Wrapped fish, baked on a coal fire
Archaeologists and archaeobotanists are experts in reconstructing cooking methods and ingredients that were possibly used during Prehistoric times. However, a ‘prehistoric cuisine’ does not exist. What was on the menu depended on the millennium, the time of the year, the location and available resources, and perhaps also on religious traditions and taboos. Moreover, the age before historic times is very long, with occasional dramatic changes in climate and landscape. Unfortunately, this means that it is not possible to assign an exact year – or even century – and place for this ‘prehistoric recipe. In fact, thIs is more of an impressionistic reconstruction of my own.
It stands to reason that there is no ‘original recipe’ to cite from, as the oldest surviving written recipes date from three millennia ago. I think this clay fish represents an even older era.
Modern adaptation of the recipe
I used rather small fish, but larger fish can also be used; they just need to bake longer. It is possible to use a digital meat thermometer that has to be inserted through the clay before it has dried, since it must measure the fish inside it. Also make sure that no cables are placed directly on the hot coals. However, with small fish you can assume the fish is done when the clay is completely dry and hard.
Main dish for 1 or 2 persons (depending on the menu); preparation in advance 30 minutes + drying out the clay; preparation about 1 hour.
1 trout, salmon trout or mackerel, or any other round fish of comparable size for 1 or 2 persons
some sprigs of herbs
large leaves of sorrel or cabbage
coarse kosher salt (sea salt)
Preparation in advance
Clean and empty the fish, descale it if has scales. Put some herbs, scallion, dried and reconstituted mushrooms inside the fish.
Rinse the leaves of sorrel or cabbage (or butterbur) with boiling water. Remove the thick veins.
Wrap the fish completely in the leaves.
Using a metal wire, cut a thin slice of clay from the large lump, and roll it out with a wooden rolling pin until the sheet is large and wide enough to wrap a fish into. Place the leaf-wrapped fish on the clay sheet and fold the clay around it. Gently lift the clay fish from the worktop to make sure it will not stick, pinch the seams well together and smoothen the surface as much as possible. Accentuate the fish form by forming a tail at one end and decorate the clay as you wish. If possible, dry the clay fish for several hours, preferably by placing it on a fine-meshed rack to let it air-dry from all sides. It is also possible to place the fish on the coals right away, but there is a larger chance of cracks appearing in the clay when doing so.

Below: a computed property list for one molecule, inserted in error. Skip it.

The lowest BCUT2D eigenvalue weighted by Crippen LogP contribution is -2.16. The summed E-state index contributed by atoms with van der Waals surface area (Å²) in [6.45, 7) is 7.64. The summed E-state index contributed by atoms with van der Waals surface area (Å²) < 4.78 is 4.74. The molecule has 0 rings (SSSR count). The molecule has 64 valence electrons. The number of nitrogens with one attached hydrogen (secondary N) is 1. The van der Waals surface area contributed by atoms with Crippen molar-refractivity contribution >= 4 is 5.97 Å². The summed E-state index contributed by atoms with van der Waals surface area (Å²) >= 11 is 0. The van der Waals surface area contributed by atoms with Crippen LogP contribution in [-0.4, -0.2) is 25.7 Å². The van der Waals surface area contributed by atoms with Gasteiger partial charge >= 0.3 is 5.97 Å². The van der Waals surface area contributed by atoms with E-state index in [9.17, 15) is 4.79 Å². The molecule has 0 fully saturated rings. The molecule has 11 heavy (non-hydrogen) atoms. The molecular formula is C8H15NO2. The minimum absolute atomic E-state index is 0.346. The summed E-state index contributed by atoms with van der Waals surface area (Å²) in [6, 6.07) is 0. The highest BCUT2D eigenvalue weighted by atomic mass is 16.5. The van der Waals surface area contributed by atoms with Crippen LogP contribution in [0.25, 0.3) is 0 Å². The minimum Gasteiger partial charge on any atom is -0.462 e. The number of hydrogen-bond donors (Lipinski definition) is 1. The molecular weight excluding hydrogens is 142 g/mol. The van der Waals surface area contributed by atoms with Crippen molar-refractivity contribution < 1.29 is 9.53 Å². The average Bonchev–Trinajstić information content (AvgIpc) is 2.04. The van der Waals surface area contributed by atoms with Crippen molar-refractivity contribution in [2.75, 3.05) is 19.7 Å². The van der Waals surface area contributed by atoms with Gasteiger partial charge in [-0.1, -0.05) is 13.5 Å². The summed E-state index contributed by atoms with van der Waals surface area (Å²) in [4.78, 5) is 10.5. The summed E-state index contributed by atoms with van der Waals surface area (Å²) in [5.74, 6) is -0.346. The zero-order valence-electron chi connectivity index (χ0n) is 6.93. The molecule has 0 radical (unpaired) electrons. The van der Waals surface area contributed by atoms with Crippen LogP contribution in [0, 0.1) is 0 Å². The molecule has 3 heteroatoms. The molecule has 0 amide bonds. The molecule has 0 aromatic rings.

Prepare a coal or wood fire in a fire bowl or a hearth place on the ground. Place the clay fish on the edge of the heat. When one side looks dry, turn the fish to bake the other side. It will take about one hour for the fish to bake. Then, remove the fish from the fire and let them cool.
Break the clay crust and carefully peel it off the fish. The leaf that was used to wrap the fish in will probably stick to the clay. Since the leaf is not meant to be eaten (especially not if butterbur was used), this is not a problem. When the fish has been freed from the clay, it can be eaten. Sprinkle the fish with some salt and use your fingers to pick off pieces of flesh. The use of cutlery is optional. This is a prehistoric recipe, after all.
This perennial is probably named after the custom to keep butter wrapped in these leaves to protect it. To me, it will always be associated with the bustling innkeeper of The Prancing Pony in Bree, in J.R.R. Tolkien’s The Lord of the Rings. The botanical name of butterbur is Petasites hybridus. The plant loves a moist environment, and flowers in early spring before the large leaves appear. In the street where I live butterbur grows rampant on the side of the canal. I used the blanched leaves to wrap the prehistoric fish in, and the leaves themselves were not eaten. It is not advisable to eat large quantities of butterbur leaves. The plant contains pyrrolizidine alkaloids that can cause liver damage. Possible alternatives for wrapping the fish are large cabbage leaves or sorrel. Especially sorrel is excellent, because it adds a slightly tangy flavour to the fish. (Wikipedia on Butterbur)
The Dutch Wikipedia describes clay as clastic sediment. Clastic means something like ‘in small pieces’, sediment that – in the case of clay – was formed by water. In clay, the small pieces consist of very small plates. Around many large rivers in the Netherlands and Germany clay can be ‘harvested’. It is used – among many other things – to make bricks and roof tiles. The oldest surviving ‘writing’ is cuneiform on clay tablets, as is the oldest surviving recipe collection.
Clay becomes hard and breakable during baking, but it will only remain hard when baked at a temperature of 900 °C (1650° F) or more. If not, it will lose its firmness when it is moistened. The clay fish is hard after baking but when immersed in water it will become a soggy mess.
Artisanal clay can be bought online or at some shops that sell materials for artists. It it is not an expensive material: I paid € 5,00 for 10 kilos (20 pounds) of clay. Keep it well wrapped and moist. It helps to pierce the clay lump in several places with a knitting needle and pour a little water over it. (Wikipedia on clay)
Prehistoric fish recipe
This is a recipe for baking fish packed in clay on an open fire. It was an experiment, and in my opinio,n it went well. Here is how I did this.